The relation of the clownfish to its environment is also fascinating. In a study published in August 2018 in scientific reports,3 ecologists from the CNRS, the université de Montpellier, Andromède Océanologie, and the Centre universitaire de Mayotte demonstrated that the esthetic value of tropical fish is not correlated to their ecological value. In other words, the fish that are the most ecologically important in terms of their characteristics (size, diet, way of life...) are not those that were deemed the most beautiful by individuals consulted for the study. These results are a warning regarding the importance we ascribe to estheticism in our relation to the environment and our perception of biodiversity.
"In comparison to the surgeonfish (Dory in Finding Nemo), which is absolutely essential to controlling the growth of algae, and thereby the reef's survival, the clownfish, which is considered to be one of the most beautiful coral reef fish, clearly has a less indispensable role." It is nevertheless important for the survival of sea anemones, with which clownfish live in symbiosis. More precisely, this is an example of mutualism, because both benefit from the relation. The clownfish, which is unaffected by the anemone's utricating tentacles, hides inside to protect itself from predators. In return, the anemone feeds on the excrement of the clownfish. Anemones, which are photosynthetic, produce oxygen during the day, but lack it at night. If the water doesn't circulate they end up in hypoxia, a situation in which oxygen supply does not meet their needs. "A marvelous form of behavior has been observed. At night, the clownfish bat their fins in order to constantly send oxygenated water toward the anemone. An anemone without a clownfish grows less quickly, and doesn't do as well. I believe that if we were to lose clownfish, we would quickly lose anemones as well. Can you imagine a coral reef without sea anemones?"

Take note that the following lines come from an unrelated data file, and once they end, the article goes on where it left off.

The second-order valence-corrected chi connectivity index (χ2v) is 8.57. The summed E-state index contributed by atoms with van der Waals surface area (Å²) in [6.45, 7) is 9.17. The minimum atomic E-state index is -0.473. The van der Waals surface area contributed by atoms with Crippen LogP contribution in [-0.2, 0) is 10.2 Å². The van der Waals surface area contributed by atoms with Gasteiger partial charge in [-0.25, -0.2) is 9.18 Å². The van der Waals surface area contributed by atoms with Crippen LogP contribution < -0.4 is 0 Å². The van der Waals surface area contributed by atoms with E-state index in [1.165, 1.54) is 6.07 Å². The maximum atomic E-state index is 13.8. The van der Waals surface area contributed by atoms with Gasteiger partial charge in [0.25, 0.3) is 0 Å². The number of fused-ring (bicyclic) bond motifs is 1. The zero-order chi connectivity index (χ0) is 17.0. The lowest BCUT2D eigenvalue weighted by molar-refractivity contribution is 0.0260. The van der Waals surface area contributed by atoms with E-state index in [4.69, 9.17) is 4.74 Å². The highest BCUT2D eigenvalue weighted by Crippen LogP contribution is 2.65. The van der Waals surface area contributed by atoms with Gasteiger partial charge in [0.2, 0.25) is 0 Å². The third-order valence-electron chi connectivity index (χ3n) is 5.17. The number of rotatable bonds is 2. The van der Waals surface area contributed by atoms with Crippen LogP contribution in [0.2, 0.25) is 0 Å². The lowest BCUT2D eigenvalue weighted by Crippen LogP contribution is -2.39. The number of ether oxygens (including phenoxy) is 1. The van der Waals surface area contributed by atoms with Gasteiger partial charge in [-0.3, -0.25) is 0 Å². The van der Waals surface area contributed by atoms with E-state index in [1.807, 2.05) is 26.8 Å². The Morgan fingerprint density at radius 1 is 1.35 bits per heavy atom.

Biodiversity in danger
An additional danger is threatening anemones. In a study published in October 2017, researchers from the Centre de recherches insulaires et observatoire de l’environnement raised warnings regarding the falling birth rate of clownfish, caused by sea anemones bleaching, which is similar to coral bleaching. "If young recruits have a choice, they tend to choose an unbleached anemone. If they all begin to bleach due to global warming, they won’t survive, and neither will clownfish."
Environmental pollutants represent another danger. Thyroid hormone receptors are the target of endocrine disruptors. Chlorpyrifos, a widely-used insecticide, can affect the metamorphosis of clownfish and coral reef fish, as it alters the response to thyroid hormones by modifying the transformation of larva in juveniles. "This raises questions regarding the preservation of biodiversity, which we can study thanks to our research."
The fact that each discovery leads to new questions makes the clownfish an invaluable research subject, not only from the viewpoint of evolution and development, but also from that of ecology. "How do larva make the decision to return to the coral reef? What factors determine their thyroid hormone level, or their subsequent metamorphosis at the suitable moment? How do they find the anemone in which they will live and become accepted? And how do pesticides and other pollutants disturb these key stages in the life of the clownfish? All of this remains to be discovered. I am pleased that we are talking about the clownfish, because I believe it offers an infinite and fascinating model for scientists."